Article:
Early in August I started two long tomes, No Ordinary Time, by Doris Kearns Goodwin (> 700 pages) and Blackout, by Connie Willis (500 pages). Once I realized that No Ordinary Time won the Pulitzer, and Blackout won the Hugo and the Nebula, I decided to stretch them into September, since they also fit the new monthly theme of “prize-winning books” which I think I might enjoy every bit as much as the time theme.

sageIn the garden I’ve continued to harvest tomatoes and cucumbers (only a very few) as well as calendula, chamomile, basil, sage, and thyme. I haven’t done much with any of them yet (except the tomatoes and cucumbers which we’ve eaten). That will wait for the cooler months. But my hops are nearly ready for the first harvest and I’m excited about that.

I’ve continued writing—both the blog (6 posts in August) and the daily haiku for the 10th month (though I broke form on one so it wasn’t a haiku at all, but rigidity isn’t everything in life). And of course, the weekly postcard missives to President Obama. Most recently: Dear President Obama, Time to take the military equipment and attitude out of the
police force. Replace with respect.maple

Most of the leaves have fallen from my crabapple tree, and I’ve seen the first scarlet leaves on the
maples. Fall is just around the corner.

The House by the Sea

I read May Sarton’s journal, The House by the Sea, earlier this month and oh! I had forgotten how much I love May Sarton—especially her journals. I read her Journal of a Solitude several years ago and while I remember loving it, the overwhelming remembrance that I carried over time is that she’s a curmudgeon. And yes, she certainly can be a curmudgeon (especially when woken from a nap by unexpected—and unwanted!—company) but she is also wonderfully introspective and refreshingly up-front about her perceived shortcomings.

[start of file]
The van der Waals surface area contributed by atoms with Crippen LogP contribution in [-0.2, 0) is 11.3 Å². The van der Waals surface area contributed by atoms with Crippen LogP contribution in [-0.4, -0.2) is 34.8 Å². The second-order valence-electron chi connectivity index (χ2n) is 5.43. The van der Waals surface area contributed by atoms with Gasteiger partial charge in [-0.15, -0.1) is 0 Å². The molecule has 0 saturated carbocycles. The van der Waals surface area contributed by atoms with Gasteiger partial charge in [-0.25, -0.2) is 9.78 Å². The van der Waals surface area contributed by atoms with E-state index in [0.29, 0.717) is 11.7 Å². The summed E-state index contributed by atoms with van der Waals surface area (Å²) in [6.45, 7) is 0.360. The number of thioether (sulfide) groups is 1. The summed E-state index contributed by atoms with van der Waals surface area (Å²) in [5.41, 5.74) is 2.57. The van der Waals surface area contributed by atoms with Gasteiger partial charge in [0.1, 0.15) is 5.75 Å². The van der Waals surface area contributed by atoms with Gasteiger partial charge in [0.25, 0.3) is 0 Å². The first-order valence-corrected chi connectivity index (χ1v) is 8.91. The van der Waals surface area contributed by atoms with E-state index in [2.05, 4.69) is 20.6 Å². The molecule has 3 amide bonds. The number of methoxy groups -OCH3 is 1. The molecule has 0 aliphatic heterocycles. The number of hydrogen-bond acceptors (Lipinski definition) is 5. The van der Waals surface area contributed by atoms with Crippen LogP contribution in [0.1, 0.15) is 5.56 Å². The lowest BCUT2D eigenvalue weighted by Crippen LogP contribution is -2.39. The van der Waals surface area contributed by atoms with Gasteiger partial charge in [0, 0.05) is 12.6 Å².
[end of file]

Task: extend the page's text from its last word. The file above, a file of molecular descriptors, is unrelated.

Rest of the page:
She is also an introvert. One might even call her an introvert’s introvert. I completely seconded her comment at the end of one December:

[C]ome January first I am determined to batten myself down, tighten up, go inward. I feel the day must be marked by a change of rhythm, by some quiet act of self-determination and self-assertion. Everyone earns such a day after the outpourings of Christmas. We are overextended. Time to pull in the boundaries and lift the drawbridge.

This describes much of my January so far.

Every once in a while she has an observation or makes a statement that I just love: “At some point one has to make choices, one has to shut out the critical self and take the leap.”

I think I underlined that because I have just taken my leap—this year off to read and explore (yes—I underline in my books and sometimes I write in them too, and I frequently index them, even if they’re already indexed).

And then there is the May Sarton that makes me look forward to growing old: “There are as many ways of growing old as of being young, and one forgets that sometimes.” And this observation, on her 64th birthday, particularly makes me look forward to the coming decade: “I found myself saying to everyone, ‘Sixty-four is the best age I have ever been.’ And that is exactly what I feel.”

This is a book that I hugged to my chest when I completed it, I loved it so. And although it’s awfully early to predict, I’ll be surprised if it isn’t in my top 5 books of 2014. After the hug I went directly to Sixth Chamber Books (online) to see if they had the next journal, Recovering, but they do not. They have put me on a list. If you have a copy of Recovering that you want to get rid of, please sell it to Sixth Chamber. I’m waiting for a phone call.